The District of Columbia was never intended to be treated as a state. It was a different entity altogether; a separate region to house the federal government, independent of any state so that there was no dispute over jurisdiction. The never-ending quest for more and more political power has overshadowed such temperance, though, and the Democrat-controlled House of Representatives on April 22 voted to advance legislation to grant statehood to D.C.
Proponents say that it is all about the right of representation in Congress, but there has never been a good reason why residents of the District did not already enjoy that right. Statehood for D.C. is really about creating two additional Senate seats that will inevitably be filled by Democrats – probably for the foreseeable future.
What About Maryland?
Originally, the District of Columbia was established on land ceded to the federal government by the states of Maryland and Virginia, though Virginians had second thoughts later and reclaimed their territory. Still, there has never been any reason why residents of D.C. could not have been granted the right to vote in either Virginia or Maryland – or, today, just in Maryland.
The counter-argument to this seemingly simple solution is that no state has jurisdiction over the District, and so those votes cast in Maryland would have had no effect on the people who reside in D.C., which has no senators and one non-voting representative in the U.S. House.
Then again, there was no good reason to carve out the District in the first place. Federal government buildings and other facilities could always have been given special status – subject only to the rule of the federal government, as the current bill describes – while everyone and everything else in what is known as D.C. could have been subject to the state laws of Maryland. If that were the case, then non-government residents of D.C. would get what they voted for, as Maryland residents.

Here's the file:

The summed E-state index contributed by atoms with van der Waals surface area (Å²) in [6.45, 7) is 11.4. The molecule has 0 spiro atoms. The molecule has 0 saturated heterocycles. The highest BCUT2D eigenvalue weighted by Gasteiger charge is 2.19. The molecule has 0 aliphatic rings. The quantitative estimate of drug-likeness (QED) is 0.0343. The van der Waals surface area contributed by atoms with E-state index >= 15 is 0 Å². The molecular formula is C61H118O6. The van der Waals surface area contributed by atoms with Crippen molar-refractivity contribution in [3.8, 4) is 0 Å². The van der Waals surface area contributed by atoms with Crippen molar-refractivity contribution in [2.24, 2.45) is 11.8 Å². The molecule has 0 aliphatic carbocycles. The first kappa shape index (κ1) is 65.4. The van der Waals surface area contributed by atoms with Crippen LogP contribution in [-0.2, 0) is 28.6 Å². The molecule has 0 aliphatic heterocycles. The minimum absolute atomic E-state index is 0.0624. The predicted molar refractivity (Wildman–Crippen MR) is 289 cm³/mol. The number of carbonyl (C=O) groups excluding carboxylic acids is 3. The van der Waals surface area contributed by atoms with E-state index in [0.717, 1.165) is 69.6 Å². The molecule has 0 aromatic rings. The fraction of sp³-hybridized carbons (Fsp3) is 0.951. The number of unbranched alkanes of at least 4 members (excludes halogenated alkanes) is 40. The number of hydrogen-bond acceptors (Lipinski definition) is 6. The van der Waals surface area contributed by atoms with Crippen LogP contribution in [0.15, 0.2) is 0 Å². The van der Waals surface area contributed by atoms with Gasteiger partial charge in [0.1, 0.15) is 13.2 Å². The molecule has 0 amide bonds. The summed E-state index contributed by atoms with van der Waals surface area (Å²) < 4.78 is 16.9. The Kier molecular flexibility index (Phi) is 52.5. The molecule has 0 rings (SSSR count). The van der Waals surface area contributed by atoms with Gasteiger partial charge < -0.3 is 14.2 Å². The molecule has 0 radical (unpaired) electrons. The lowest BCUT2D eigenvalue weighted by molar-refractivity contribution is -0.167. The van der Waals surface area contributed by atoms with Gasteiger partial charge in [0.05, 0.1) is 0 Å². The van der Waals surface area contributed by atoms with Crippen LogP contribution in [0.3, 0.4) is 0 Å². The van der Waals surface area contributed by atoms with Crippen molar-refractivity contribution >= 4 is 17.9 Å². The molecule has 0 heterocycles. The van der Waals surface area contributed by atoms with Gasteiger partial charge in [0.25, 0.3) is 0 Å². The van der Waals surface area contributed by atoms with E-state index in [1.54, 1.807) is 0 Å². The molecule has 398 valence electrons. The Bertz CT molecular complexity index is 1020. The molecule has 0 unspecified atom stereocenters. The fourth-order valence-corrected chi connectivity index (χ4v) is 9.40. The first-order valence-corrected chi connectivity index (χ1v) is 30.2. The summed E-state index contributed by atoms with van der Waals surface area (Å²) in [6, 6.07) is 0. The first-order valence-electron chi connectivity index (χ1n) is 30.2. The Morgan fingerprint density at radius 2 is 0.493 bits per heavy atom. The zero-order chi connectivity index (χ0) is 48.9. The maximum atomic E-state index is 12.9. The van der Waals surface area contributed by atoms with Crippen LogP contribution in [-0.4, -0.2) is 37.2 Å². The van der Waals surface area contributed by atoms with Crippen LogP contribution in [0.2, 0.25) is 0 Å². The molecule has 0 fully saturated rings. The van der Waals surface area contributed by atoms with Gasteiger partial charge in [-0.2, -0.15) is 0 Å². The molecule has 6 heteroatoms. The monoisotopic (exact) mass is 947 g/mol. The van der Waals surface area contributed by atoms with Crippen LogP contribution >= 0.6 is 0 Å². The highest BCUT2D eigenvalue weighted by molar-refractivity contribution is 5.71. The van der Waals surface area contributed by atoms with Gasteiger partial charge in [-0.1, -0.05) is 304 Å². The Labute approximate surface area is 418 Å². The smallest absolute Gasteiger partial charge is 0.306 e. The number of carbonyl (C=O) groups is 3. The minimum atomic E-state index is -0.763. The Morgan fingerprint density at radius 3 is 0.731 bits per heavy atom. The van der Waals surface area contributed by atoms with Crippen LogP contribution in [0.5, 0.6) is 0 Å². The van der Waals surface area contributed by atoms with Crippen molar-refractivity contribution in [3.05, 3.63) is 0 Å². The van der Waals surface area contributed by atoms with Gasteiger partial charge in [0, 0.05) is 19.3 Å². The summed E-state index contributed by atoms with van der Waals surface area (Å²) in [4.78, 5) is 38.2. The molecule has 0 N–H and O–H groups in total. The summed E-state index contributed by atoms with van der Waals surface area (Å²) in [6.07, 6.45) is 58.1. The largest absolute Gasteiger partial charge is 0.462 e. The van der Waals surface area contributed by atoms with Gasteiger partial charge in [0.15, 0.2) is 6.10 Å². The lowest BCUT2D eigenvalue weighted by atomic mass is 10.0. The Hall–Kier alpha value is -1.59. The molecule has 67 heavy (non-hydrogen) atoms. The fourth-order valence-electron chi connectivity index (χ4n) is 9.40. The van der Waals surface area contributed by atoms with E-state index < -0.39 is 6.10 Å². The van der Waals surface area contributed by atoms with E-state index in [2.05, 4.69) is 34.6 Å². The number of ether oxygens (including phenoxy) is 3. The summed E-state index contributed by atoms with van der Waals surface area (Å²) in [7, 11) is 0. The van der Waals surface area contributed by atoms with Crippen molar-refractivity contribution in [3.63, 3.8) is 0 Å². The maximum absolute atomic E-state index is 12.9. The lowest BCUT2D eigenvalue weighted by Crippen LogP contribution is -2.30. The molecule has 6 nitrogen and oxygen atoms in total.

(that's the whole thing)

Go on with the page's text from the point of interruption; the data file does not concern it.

It is hard to reject the argument that the 700,000-plus residents of the District deserve representation. It is equally hard to ignore the assumption that, if D.C. were a Republican stronghold, Democrats would have no interest in conferring statehood upon it. Perhaps it is fair to presume that, were this the case, Republicans might be pushing for the creation of this 51st state.
The Race Card Gets Played Again
Unfortunately – and regardless of the merits or criticisms – Democrats chose, as usual, to take the low road and inject race into the equation. During a heated House debate, Rep. Mondaire Jones (D-NY) went for the low-hanging fruit favored by members of his party: “I have had enough of my colleagues’ racist insinuations that somehow that people of Washington, D.C., are incapable or even unworthy of our democracy,” Jones said of Republican opposition to the bill. The District of Columbia has a non-white majority and 46% of residents are black.
Nevertheless, the argument over statehood has little to do with race and maybe even less to do with the right of representation. This is not a case of government enacting the will of the people – and, these days, is it ever? No, this is about one additional voting seat in the House and two additional seats in the Senate – all of which will doubtless be filled by Democrats.
The real travesty of it all is that the federal government itself will, if perhaps only symbolically, become further ingrained into American culture: D.C. was, after all, established to be a federal enclave – a massive government compound, one could say – and now it is on the road to equal status with the 50 states, should Democrats pull off the unlikely feat of getting their bill through the Senate; a feat that could be achieved only by eliminating the legislative filibuster. Watch this space.
Read more from Graham J. Noble.